The Kay Bailey Hutchinson Convention Center in downtown Dallas, Texas, re-opens this week and the first event will be a Mecum Auctions collector car sale, albeit one with some changes made in to accommodate both buyers and sellers and coronavirus health concerns.
“What Mecum has done is a plan that seems to be a really nice blend of being able to conduct business with people but to conduct it safely,” said John Kraman, longtime Mecum consignment staffer and television commentator for NBCSN’s coverage of the sales.
That plan includes reduced spectator ticket sales, temperature check of everyone who enters the auction, mandatory face masks and the use of social distancing guidelines.
The new formula was developed as Mecum returned to staging live auctions recently at Indianapolis and in Florida. Kraman noted that the company plans 5 live auctions in the next 2 months, each of them 3-day sales featuring dockets of about 1,000 cars.
Dallas is scheduled for October 15-17; followed by Indianapolis, October 29-31; Las Vegas, November 12-14; Kansas City (though with slightly fewer cars), November 19-21; and Houston, December 3-5.
There also is a “Tractors ’N’ Trucks” agriculture-oriented sale planned by Mecum’s Gone Farmin’ division, November 19-21 at Danveport, Iowa.
“The collector car world in general is very strong, including online auctions and dealers and aftermarket suppliers,” Kraman said, noting that people are spending more time at home and with their hobbies.
He also pointed out that people not only are working on their collector cars but driving them as a way to escape from home while remaining in a safe bubble.
“People are focusing on fun things,” he said, “and things that are very safe, including cruising.”
While local safety regulations at auction sites remain in flux and sometimes force last-minute adjustments to the formula, “our customers know we’re doing everything we can to put the auctions on,” Kraman said.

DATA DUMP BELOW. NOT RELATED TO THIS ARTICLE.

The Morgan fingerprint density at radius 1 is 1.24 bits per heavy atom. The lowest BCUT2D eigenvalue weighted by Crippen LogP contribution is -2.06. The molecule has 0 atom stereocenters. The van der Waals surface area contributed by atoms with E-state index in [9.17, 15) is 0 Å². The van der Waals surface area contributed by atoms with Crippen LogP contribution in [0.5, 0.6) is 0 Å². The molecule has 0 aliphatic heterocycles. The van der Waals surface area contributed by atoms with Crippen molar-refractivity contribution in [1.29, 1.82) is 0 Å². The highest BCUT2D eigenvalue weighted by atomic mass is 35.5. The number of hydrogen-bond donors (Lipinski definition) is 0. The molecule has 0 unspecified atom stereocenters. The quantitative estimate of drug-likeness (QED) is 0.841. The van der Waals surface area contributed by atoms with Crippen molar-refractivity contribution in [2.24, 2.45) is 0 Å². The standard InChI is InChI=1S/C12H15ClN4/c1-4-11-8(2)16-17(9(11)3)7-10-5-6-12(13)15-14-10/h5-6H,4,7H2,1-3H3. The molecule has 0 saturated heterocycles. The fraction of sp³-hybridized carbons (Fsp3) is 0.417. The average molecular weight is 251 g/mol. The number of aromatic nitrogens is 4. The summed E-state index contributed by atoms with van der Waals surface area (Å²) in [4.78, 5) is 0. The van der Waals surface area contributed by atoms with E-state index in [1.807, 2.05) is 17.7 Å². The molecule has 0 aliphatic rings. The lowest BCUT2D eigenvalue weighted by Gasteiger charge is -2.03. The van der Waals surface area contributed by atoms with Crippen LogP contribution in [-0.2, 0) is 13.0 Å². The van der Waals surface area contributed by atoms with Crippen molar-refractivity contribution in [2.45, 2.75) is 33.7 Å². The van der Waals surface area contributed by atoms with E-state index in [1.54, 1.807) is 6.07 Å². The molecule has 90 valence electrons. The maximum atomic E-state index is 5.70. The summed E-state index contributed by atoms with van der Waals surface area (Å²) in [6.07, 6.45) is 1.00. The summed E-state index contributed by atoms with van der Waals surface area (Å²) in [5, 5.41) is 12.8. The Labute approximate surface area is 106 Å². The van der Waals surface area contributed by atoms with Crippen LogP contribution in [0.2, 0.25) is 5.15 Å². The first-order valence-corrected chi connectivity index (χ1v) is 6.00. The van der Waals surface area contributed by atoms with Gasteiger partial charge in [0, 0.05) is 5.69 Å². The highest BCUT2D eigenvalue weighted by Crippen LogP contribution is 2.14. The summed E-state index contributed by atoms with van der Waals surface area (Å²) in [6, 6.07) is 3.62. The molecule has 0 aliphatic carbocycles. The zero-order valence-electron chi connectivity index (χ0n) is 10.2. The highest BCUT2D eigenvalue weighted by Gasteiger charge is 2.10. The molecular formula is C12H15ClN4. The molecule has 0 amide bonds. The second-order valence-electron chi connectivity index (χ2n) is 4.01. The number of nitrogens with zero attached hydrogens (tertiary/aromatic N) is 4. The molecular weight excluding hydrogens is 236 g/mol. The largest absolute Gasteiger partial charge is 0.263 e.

One change has been an update of Mecum’s online and telephone bidding systems for those who cannot attend the sales in person.
“It used to be that 2 or 3 percent of winning bidders were bidding online,” Kraman said. “Now it’s more than 20 percent.”
Kraman noted that registered absentee bidders can get personalized vehicle previews that have a Mecum staffer such as Kraman doing detailed, 15- to 20-minute vehicle walkarounds, and Mecum staffers also have been doing Zoom-style online auction previews with a variety of Dallas area car clubs.
There has been a last-minute, and stronger than usual surge in consignments for the Dallas auction, Kraman said, which will offer “the typical A-to-Z range from multi-million-dollar exotics to entry-level cars, and cars from collections.”
He pointed out that the docket includes 3 of the new mid-engine C8-generation of Chevrolet Corvettes, and that two are being offered with no reserve.
Featured lots for the auction include the new Corvettes, a 2019 McLaren Senna, 2017 Pagani Huayra roadster and 2009 Ferari 430 Scuderia Spider 16M. Also, a 1931 LaSalle Phaeton, 1955 Jaguar XK140 SE roadster and 1975 Stroppe Baja Edition Ford Bronco.
There are 1960s Shelby GT350 and GT500 Mustangs, a 1955 Mercury Montclair Sun Valley coupe, 1960 Lincoln Continental Mark V convertible and 1966 Chevrolet Malibu resto-mod convertible, among other highlighted vehicles.
“We’re really happy with the lineup,” Kraman said.
And of the upcoming calendar of 5 sales in 2 months, he added, “It really looks like business as usual. We’ve adapted. We’re moving forward, with confidence and optimism.”
For more information, visit the Mecum Auctions website.